Setting up a system that ensures you regularly engage in business development activities that you enjoy will be the single-most effective step you can take toward becoming a rainmaker for several reasons. First, a good system puts your rainmaking on autopilot since following a system builds structure and routine into your actions so that you don’t have to expend any energy or time thinking about what you need to do or when you need to do it. Second, having a system reduces your pressure to succeed since executing a single action item in your system is much easier to contemplate than trying to accomplish a lofty business development goal. Goals tend to be aspirational which can be overwhelming and even paralyzing, whereas systems simply require incremental, easily accomplished steps that provide immediate gratification. Finally, for the “marketing phobic” who dread the idea of selling, having a system breaks the concept of business development down into simple steps and thereby takes the “selling” out the equation. No more dreading it and being mentally drained by the idea of getting more clients or bringing in more business, instead you simply need to tick off the items on your system. And, the good news is: setting up a system is relatively easy to do.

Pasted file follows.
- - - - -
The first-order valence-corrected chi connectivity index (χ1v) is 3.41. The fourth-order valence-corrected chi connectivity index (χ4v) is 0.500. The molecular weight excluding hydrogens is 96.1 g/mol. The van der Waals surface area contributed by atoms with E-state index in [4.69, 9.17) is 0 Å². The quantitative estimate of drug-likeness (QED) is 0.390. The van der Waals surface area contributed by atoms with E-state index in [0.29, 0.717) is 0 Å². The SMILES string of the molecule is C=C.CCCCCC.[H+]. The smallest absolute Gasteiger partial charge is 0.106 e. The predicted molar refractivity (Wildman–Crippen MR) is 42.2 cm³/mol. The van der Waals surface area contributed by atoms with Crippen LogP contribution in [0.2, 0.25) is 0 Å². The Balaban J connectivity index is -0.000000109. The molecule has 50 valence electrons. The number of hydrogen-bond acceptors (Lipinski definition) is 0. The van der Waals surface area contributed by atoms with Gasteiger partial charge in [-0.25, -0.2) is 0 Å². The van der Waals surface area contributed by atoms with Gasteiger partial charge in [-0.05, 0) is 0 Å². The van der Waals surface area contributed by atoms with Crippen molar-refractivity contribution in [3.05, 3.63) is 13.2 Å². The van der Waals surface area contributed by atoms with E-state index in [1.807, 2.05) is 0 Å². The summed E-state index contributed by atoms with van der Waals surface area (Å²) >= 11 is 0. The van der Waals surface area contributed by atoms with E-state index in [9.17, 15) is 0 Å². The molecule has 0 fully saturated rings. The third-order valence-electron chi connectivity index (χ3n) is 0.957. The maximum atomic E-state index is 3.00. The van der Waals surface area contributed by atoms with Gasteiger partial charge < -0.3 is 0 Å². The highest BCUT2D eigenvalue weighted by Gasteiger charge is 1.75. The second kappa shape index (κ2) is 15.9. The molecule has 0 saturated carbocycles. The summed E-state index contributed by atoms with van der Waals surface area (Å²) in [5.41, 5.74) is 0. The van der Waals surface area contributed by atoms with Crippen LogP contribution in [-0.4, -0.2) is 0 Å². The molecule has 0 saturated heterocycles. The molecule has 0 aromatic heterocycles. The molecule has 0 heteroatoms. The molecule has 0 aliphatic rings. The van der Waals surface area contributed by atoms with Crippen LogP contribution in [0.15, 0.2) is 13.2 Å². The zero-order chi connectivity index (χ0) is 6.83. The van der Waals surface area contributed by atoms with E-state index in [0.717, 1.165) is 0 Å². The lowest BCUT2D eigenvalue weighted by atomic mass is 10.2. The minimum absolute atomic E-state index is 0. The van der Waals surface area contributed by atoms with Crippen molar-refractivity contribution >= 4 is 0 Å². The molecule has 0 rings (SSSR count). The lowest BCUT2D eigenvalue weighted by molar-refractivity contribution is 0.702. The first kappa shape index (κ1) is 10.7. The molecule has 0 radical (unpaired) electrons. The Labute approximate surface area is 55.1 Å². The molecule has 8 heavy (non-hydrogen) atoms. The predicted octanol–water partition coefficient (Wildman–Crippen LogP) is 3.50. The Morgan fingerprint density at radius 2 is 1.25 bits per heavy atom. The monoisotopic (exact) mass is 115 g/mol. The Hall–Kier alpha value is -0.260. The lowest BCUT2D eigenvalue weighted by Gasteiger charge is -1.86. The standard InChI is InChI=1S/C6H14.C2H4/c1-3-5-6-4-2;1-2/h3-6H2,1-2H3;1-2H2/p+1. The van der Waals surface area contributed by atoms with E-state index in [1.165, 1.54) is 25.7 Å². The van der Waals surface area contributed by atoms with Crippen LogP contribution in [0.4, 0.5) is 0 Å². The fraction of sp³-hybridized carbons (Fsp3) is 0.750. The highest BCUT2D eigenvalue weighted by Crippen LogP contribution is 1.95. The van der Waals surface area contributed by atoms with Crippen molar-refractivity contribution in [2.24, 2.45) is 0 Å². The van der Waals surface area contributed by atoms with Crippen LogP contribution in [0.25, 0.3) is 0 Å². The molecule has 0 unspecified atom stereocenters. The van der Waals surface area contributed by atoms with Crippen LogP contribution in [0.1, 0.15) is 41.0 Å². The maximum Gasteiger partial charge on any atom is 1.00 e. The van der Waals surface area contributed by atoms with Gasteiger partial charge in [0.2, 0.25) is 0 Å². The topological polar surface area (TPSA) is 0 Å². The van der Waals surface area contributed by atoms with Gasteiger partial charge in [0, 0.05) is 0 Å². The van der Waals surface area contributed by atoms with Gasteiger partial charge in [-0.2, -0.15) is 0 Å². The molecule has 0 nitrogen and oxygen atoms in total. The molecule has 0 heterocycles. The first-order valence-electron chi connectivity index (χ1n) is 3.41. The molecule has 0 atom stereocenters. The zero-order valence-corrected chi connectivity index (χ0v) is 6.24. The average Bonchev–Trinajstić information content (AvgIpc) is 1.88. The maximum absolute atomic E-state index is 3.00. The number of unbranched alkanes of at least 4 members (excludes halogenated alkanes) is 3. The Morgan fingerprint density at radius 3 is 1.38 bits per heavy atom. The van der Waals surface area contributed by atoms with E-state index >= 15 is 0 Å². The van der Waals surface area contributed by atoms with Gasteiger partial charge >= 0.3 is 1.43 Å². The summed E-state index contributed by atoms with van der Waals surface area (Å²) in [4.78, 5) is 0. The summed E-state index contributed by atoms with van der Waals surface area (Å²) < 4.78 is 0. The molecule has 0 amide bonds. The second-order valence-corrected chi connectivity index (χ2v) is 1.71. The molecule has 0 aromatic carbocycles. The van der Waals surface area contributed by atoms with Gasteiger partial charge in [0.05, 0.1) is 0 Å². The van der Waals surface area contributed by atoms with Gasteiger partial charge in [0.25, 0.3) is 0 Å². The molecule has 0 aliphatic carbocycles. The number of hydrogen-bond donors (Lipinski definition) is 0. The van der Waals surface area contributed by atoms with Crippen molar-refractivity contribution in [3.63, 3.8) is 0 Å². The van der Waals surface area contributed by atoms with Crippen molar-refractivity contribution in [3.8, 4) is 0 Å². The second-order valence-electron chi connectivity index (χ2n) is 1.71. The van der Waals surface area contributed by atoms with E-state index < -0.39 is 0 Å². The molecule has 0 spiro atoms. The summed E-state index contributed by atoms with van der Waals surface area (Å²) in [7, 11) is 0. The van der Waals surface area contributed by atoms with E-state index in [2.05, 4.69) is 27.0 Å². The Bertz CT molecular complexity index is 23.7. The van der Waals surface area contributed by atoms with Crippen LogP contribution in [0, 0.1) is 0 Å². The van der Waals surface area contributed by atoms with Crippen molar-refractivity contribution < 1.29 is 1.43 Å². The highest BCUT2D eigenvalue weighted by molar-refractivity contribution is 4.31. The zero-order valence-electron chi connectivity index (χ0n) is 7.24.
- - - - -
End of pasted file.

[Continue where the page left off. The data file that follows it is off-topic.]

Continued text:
So, what exactly is a system? By definition, a system is a set of action items tied to a goal which are undertaken on a regular basis. For example, say your goal is bringing in 10 new clients this year. Then your system is having a calendar entry every Tuesday at 9:00 am that says “call [3 past clients/former colleagues] to reconnect.” Your system can be as simple or complex as you’d like, although in our experience we’ve found the simplest systems are often the most effective. If you don’t already have a system in place, here is the simplest system to put into effect right now: (1) add a recurring entry on your calendar to engage in 1 or 2 marketing activities you enjoy for a specified time each week and (2) create an excel spreadsheet with names of current, past and prospective clients, industry peers and referral sources to track when you last called or met, what you spoke about, when you’ll next call and any related action items. As simple as it is, this system helps eliminate the very common “I don’t have time” and “I don’t like selling” excuses many professionals cite for failing to market. Not only have you built the time into calendar, you are simply calling to “reconnect” and there is zero pressure to sell. Sure, over time the hope is one of your reconnection calls will result in a referral for business, but in the immediate moment the only goal is deepening your relationship with the people in your network. As you intentionally, and regularly, focus on building your professional relationships, you will find that you have cultivated a rich soil for the many seeds of business development that you are planting to take root.